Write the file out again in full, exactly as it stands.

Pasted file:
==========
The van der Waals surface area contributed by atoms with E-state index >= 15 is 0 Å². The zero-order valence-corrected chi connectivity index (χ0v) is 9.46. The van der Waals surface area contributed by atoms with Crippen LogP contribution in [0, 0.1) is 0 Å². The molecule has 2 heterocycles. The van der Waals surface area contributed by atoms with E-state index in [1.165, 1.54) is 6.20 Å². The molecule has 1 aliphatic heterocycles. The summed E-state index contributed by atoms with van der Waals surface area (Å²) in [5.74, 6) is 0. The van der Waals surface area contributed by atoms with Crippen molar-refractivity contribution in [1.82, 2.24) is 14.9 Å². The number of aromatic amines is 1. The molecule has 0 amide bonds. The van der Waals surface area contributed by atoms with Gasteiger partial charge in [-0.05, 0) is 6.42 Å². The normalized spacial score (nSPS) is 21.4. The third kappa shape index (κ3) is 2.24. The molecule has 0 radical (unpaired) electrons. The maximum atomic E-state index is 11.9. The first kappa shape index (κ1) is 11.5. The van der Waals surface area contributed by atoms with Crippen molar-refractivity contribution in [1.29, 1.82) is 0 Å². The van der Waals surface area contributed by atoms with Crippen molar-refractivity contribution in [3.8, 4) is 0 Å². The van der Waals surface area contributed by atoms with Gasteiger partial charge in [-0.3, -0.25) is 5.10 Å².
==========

The van der Waals surface area contributed by atoms with E-state index >= 15 is 0 Å². The zero-order valence-corrected chi connectivity index (χ0v) is 9.46. The van der Waals surface area contributed by atoms with Crippen LogP contribution in [0, 0.1) is 0 Å². The molecule has 2 heterocycles. The van der Waals surface area contributed by atoms with E-state index in [1.165, 1.54) is 6.20 Å². The molecule has 1 aliphatic heterocycles. The summed E-state index contributed by atoms with van der Waals surface area (Å²) in [5.74, 6) is 0. The van der Waals surface area contributed by atoms with Crippen molar-refractivity contribution in [1.82, 2.24) is 14.9 Å². The number of aromatic amines is 1. The molecule has 0 amide bonds. The van der Waals surface area contributed by atoms with Gasteiger partial charge in [-0.05, 0) is 6.42 Å². The normalized spacial score (nSPS) is 21.4. The third kappa shape index (κ3) is 2.24. The molecule has 0 radical (unpaired) electrons. The maximum atomic E-state index is 11.9. The first kappa shape index (κ1) is 11.5. The van der Waals surface area contributed by atoms with Crippen molar-refractivity contribution in [1.29, 1.82) is 0 Å². The van der Waals surface area contributed by atoms with Crippen molar-refractivity contribution in [3.8, 4) is 0 Å². The van der Waals surface area contributed by atoms with Gasteiger partial charge in [-0.3, -0.25) is 5.10 Å².